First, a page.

"Could not agree enough. My partner has a 'friend' who treats everyone like sh*t all the time, has no consideration for others and openly mocks people in public."
"She gets so much grace from those around her under the guise of her 'mental health.' It's so infuriating watching an adult woman never have to take responsibility for her actions." - 34boor
"I get there are some things you can't control, but you are still responsible for keeping that sh*t in check and if you're aware of your mental illness, you should be aware of how you approach people and situations."
"I'll admit I used to be guilty of using my mental illness to be an @ss, but now I'm trying to better myself" - VeeSquibbles
Florida Gonna FloridaLooney Tunes Florida GIFGiphy
"People are letting Florida off the hook way too damn much. And I live in Florida."
"Just because it's hilarious doesn't mean it isn't still completely f*cked up." - AlphaWhiskeyOscar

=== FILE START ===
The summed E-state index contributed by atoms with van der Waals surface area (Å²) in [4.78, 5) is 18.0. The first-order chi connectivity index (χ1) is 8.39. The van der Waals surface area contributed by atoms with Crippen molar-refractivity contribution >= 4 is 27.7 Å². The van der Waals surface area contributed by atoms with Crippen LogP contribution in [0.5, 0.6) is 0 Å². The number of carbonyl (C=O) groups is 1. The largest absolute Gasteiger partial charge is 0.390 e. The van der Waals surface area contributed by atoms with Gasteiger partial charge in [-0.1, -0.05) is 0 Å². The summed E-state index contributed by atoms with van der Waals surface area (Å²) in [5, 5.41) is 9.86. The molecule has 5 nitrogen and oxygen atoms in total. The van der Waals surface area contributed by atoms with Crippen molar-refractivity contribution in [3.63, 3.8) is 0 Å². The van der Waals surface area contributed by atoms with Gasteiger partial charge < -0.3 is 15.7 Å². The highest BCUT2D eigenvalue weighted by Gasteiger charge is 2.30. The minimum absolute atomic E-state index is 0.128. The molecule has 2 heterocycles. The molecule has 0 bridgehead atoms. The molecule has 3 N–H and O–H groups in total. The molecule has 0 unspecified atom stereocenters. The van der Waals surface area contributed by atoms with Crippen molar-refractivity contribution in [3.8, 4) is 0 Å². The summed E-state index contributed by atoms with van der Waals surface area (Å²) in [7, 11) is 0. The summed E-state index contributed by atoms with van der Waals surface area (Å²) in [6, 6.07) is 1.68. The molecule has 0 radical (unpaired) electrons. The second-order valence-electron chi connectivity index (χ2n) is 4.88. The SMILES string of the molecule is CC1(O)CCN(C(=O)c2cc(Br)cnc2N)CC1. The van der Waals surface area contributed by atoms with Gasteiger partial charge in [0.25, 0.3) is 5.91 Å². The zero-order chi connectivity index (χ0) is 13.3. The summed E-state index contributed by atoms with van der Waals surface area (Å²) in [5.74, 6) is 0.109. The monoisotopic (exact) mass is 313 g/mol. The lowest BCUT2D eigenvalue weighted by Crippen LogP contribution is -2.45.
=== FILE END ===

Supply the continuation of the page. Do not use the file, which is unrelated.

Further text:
"The phrase 'Florida Man' is almost always followed some heinous way a Floridian is being an a$$hole." - PepeBabinski
"I'm also originally from Florida, and that state has serious problems. We need to pay attention to it." - [Reddit]
Moment of honesty ... as a Floridian ... yeaaaah, I'm gonna have to agree with that last one.
We live in a time where we are critically re-examining how we pay workers. After a two-year-long pandemic where some low-income and "unskilled" jobs were deemed "essential," we now must put our money where our mouth is.